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No armed teachers in FW schools, says superintendent
In the wake of the tragedy that occurred at Sandy Hook Elementary in Newtown, Conn., the debate has raged on how to better protect the nation's children.
For some, stricter gun control laws appear to be the answer. Others want to make sure that teachers and administrators are armed and properly trained with firearms.
For Federal Way Public Schools Superintendent Rob Neu, the choice is clear: There will be no discussion on arming FWPS teachers or administrators.
Neu shared his thoughts with the public during the Jan. 8 school board meeting.
"I hate this conversation, I hate that it's a necessary evil," Neu began. "What happened in Newtown…is just horrible. And having young children at home, and sitting and watching the TV, and seeing those photos with the names being called…with your children in the room, looking at the TV, and looking at you, and you're fighting back the tears. You're so thankful they're sitting in that living room with you, and you're not one of those parents. I can't imagine what those parents feel like."
Neu said the proposition of arming teachers and/or administrators is irresponsible.
"To hear the ensuing debate about arming teachers and principals and security guards. I just want to go on the record with the board in saying I think that is one of the most irresponsible positions to take in this gun discussion. But the reality is, if a gunman wants to do what these gunmen want to do…there's little that anyone can do to stop them. Putting guns in the hands of teachers and principals, who got in this business of educating kids, and not being armed forces…It's just not a solution, in my mind, and will not be one that comes forward as a recommendation while I'm your superintendent."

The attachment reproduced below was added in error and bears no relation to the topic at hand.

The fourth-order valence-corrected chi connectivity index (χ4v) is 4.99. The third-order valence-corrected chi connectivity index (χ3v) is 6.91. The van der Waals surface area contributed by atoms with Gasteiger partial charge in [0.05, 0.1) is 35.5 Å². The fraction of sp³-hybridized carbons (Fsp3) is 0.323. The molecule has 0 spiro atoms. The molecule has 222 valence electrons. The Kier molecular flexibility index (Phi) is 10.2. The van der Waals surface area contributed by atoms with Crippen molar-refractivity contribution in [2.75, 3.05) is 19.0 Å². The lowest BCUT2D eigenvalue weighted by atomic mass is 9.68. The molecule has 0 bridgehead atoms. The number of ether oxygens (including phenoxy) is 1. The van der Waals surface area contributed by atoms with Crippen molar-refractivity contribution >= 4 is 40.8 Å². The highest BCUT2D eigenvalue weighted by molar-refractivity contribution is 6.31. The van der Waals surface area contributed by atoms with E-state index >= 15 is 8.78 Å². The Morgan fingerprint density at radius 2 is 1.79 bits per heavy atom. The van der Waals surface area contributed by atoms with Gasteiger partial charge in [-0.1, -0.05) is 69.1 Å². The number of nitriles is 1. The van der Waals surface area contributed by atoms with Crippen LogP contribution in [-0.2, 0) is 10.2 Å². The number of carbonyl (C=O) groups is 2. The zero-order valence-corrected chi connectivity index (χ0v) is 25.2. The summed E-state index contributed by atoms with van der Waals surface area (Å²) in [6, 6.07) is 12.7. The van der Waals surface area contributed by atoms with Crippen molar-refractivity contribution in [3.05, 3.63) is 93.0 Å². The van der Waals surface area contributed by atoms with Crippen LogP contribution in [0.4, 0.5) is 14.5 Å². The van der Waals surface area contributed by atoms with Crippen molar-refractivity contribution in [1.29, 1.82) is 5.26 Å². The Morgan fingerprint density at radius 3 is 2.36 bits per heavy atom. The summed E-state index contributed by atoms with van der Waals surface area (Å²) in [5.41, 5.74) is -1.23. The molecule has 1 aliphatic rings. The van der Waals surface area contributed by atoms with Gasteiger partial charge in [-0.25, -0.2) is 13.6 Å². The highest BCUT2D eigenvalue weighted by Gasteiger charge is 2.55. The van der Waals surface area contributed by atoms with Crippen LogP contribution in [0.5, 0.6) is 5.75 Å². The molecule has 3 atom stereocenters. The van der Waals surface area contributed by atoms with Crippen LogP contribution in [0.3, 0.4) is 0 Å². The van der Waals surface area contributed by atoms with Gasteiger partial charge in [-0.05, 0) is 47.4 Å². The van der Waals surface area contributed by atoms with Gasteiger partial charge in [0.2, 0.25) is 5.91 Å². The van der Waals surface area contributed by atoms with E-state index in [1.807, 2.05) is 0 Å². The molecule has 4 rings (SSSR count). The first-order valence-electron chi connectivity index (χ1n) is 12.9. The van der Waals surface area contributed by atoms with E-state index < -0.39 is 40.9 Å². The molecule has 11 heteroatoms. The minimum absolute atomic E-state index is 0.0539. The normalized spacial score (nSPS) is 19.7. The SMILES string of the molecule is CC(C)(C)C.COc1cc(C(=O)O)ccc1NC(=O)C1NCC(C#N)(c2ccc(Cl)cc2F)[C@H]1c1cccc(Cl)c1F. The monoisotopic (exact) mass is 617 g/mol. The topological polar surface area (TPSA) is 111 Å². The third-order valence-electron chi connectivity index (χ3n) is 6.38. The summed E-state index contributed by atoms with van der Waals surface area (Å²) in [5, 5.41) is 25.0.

The superintendent said he plans on strengthening the school district's relationship with the Federal Way Police Department. As it stands right now, police officers are present at the district's high schools. Known as school resource officers, they wear their full complement of gear while on duty at the schools.
Neu said these officers are better prepared and better trained at dealing with any dangerous situations that may arise.
"I am going to continue our relationship with (FWPD chief) Brian Wilson and our police department, and Skip Priest, our mayor. Because those people are trained to handle those kinds of situations. And what's really nice, about Federal Way, is where our police are stationed in our schools, our resource officers that are armed and our campuses, they are prepared to react to any of our schools."
"I just want to assure our community, and assure our board, that we have been working on (preparation) for these situations, these incidents," he added.
Board president Tony Moore thanked Neu for his comments, adding that in the delicate conversation about how to keep children safe in schools, there is the potential to move too far one way or the other.
"It is our hope not to overreact and cause a widespread panic," Moore said. "We have those partnerships (with FWPD and the city), we can strengthen those relationships. I know I've already received emails of people wanting to arm our fifth-graders, but we can go too far the other way, and really go backward."